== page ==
What you can do through the SmartThings app is just a tiny fraction of what it’s capable of. The SmartThings developer IDE is where it really shines. If a device is network connected, odds are, someone has created a way to interface with it using the SmartThings IDE. If they haven’t, you can create an interface yourself. Everything is then available through the SmartThings App. The developer community for SmartThings is also very active.

I can access and control my cameras, temperature and humidity sensors in my ERV, my OmniPro II home automation system and ESP8266 based devices such as the low cost Wi-Fi power outlets I flashed with custom firmware so I could control them without having to use the vendor’s interface. I can open and close my garage doors using an esp8266 that triggers a relay. I can interface with my Ring Doorbell and my Logitech Harmony Hub. Someone wrote a very nice SmartThings interface that allows me to control my Z-Wave door locks. I can even update the lock code through SmartThings. Someone was kind enough to incorporate MQTT into SmartThings so you can communicate with devices using simple a very lightweight messaging protocol.


Thanks for your perspectives! The nuances and difficulties of the smart home landscape are really interesting to me.

So what would be ideal solution for a future hub? It sounds like what a lot of you think is that smart hubs have user interface issues right now. The SmartThings IDE sounds like an interesting solution to the problem. I’ve got to check that out a little more.

Do you all think that future hubs may include a voice interface? What if the voice assistants get the point where you could just naturally ask a question or give a command, and achieve what you want. Would that change the equation for you @tlisby3 ?



My 2c - Smart hubs are nice, and ones that offer an IDE to develop custom data integration, view ing and control are moving in the right direction. But it’s not just a UI thing - what we really need are smart hub apps for specific purposes that intelligently combine data from multiple home automation products that are all producing very different different data streams. The two apps areas I identified were electrical power management and security, but there are likely many others.

As for the voice interface - I assume all of these hubs will have voice interfaces that offer natural language recognition that is far more flexible than today’s systems and that microphones with motion detection will be distributed throughout the house (motion detection is to figure out where the person making the voice request is., within the house). But the voice interface is NOT going to be the differentiating item - we’re going to see very low cost, user-context-specific, ubiquitous voice input and output from multiple suppliers very soon. The real value will be in the app specific solution and integration - the voice interface will only be a UI.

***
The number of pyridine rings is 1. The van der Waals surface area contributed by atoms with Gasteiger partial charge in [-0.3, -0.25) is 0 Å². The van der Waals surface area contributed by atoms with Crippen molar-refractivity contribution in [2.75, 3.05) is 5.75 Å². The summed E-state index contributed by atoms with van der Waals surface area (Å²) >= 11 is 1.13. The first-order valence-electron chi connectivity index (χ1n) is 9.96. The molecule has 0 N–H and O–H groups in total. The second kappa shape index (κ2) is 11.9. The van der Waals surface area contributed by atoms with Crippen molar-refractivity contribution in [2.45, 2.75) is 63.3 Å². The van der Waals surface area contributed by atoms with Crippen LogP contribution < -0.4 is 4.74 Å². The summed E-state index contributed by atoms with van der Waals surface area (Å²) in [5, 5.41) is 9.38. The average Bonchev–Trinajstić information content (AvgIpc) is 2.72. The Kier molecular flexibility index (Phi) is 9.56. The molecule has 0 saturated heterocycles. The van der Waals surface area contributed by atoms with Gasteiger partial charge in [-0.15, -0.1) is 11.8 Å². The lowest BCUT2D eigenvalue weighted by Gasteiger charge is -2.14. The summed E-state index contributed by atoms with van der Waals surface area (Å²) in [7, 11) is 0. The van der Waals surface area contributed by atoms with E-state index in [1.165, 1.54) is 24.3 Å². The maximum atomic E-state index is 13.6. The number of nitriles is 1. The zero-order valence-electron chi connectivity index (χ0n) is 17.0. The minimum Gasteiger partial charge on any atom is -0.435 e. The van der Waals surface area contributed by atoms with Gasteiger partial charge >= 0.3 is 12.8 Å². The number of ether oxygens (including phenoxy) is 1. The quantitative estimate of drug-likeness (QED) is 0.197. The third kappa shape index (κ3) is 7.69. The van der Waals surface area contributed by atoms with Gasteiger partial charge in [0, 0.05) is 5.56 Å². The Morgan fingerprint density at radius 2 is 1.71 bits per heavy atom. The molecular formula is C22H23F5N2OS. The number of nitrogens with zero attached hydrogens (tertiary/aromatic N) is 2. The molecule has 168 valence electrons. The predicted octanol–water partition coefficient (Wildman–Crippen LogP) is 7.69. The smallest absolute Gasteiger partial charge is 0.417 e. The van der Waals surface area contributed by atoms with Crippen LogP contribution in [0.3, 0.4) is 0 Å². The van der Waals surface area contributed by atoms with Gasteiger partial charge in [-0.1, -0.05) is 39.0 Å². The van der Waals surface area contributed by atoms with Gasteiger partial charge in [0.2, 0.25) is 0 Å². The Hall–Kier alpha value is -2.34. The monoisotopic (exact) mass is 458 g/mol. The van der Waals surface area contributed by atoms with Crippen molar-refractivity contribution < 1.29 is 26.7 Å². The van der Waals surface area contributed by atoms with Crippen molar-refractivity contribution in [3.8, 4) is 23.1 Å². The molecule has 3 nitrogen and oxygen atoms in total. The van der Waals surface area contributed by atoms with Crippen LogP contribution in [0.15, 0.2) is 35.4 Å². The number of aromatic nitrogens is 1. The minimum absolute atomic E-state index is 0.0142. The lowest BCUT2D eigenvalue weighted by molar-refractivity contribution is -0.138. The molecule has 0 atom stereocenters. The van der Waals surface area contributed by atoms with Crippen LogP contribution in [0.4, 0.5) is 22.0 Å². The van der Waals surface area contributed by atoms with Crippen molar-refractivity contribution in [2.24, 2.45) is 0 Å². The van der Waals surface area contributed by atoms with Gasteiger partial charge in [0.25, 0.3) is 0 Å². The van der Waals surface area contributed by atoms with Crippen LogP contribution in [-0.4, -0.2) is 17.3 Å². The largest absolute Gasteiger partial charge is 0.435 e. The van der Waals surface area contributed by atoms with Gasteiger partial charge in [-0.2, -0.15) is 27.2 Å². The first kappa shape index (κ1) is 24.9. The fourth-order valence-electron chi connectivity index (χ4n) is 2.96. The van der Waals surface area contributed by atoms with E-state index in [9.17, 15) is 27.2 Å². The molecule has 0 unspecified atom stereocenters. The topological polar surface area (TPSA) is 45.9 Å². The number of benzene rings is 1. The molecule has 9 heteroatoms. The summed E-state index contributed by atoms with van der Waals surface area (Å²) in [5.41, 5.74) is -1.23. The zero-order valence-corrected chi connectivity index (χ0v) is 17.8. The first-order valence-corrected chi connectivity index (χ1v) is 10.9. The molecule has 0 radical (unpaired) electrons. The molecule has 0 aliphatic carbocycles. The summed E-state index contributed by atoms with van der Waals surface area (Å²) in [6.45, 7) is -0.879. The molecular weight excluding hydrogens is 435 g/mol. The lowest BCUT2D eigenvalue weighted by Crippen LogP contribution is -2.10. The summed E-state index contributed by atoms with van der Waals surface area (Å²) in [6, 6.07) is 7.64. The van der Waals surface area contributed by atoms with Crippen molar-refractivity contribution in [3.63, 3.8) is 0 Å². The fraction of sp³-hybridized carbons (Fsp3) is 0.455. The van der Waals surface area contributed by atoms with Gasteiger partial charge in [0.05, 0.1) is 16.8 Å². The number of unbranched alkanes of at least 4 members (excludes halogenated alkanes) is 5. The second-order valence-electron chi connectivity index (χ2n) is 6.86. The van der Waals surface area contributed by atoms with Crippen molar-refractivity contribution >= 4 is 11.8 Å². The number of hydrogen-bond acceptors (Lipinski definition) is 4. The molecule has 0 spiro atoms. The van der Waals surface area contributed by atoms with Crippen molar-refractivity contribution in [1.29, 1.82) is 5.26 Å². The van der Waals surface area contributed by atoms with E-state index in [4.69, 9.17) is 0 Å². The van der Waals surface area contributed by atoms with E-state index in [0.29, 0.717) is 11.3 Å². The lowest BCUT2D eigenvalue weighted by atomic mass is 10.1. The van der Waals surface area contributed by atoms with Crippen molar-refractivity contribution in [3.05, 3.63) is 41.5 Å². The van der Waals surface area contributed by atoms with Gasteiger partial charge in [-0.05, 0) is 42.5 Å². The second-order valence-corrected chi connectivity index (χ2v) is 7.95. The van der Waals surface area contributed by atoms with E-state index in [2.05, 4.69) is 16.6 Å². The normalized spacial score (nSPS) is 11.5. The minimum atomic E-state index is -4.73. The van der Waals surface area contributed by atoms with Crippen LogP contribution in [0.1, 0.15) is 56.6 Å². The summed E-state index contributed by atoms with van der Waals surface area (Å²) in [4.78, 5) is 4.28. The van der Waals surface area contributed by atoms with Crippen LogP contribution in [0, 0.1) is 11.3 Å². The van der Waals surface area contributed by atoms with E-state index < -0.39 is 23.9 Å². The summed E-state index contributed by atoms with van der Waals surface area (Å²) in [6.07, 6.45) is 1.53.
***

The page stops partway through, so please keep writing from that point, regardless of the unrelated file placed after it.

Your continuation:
I do think that anything that could cut back on the “exact phrase” specification would be a great help. With Alexa and the skills, if you have 25 skills that you have downloaded it is very hard to remember what phrase actually starts what skill.
On a side note, I love the Google Home conversation in which you can ask a question by starting with OK Google, but after it answers, you can just continue the conversation. With Alexa, you have to continue to start with “Alexa” and then ask the next question.

And to follow up with the home hub with voice automation, I am not really that interested in this as much. I would sacrifice home automation for a web page version of the items you have programmed. That is the only downside to Smartthings where you have to do everything from an app. It is a great app for me and everything works well, but sometimes I like to just want to be able to get this on my laptop so I can look at everything. Another huge bonus for the Smartthings hub is the 4G battery backup when power goes out. You still have control of your devices (even though they may not work with power outage) but the battery items such as the open close detection on doors and windows or an alarm all work for you through your phone app and the cellular data.


I’ve been doing my own home automation since the early days of X-10 ('70’s). I’ve experienced the growing pains of several home automation schemes X-10, Insteon, 1st generation Iris, and now second generation Iris (Lowe’s). It’s sad that it’s 2017 and nobody has completely solved this problem yet as there is a real need out there. I have two homes that are now fully Iris controlled, and monitored. Lowe’s screwed this up initially when they dumped their relatively mature gen 1 system and converted everybody to an immature gen 2 system. This is only recently becoming pretty robust and well integrated and may succeed in spite of Lowe’s feeble attempts at managing it. They still need work on their user interface but have smartphone/tablet apps as well as a web interface (still needs work). This system allows integration of all sorts of sensors (smoke, CO, flood, motion, temp, power, door/window, garage door, etc.) with lights, light and appliance switches, outlets, locks, thermostats, cameras, key fobs, smart buttons, blinds/shade controllers, pet doors, whole house water shutoffs, sprinkler systems, etc. It also works with Alexa. It’s the most complete set of components I’ve seen integrated yet and still growing. It also has Verizon wireless and battery backup. The app interface needs a lot of human factors work and is very bland and sometimes slow to launch which makes the use of separate physical Iris wall switches and smart buttons good for (programmable) control of items without using the app. If Sense were able to read device interactions (there is a third party that has created an app to do so), then it would vastly improve Sense knowledge of what is going on in the house for detecting such thinks as lights as mentioned above.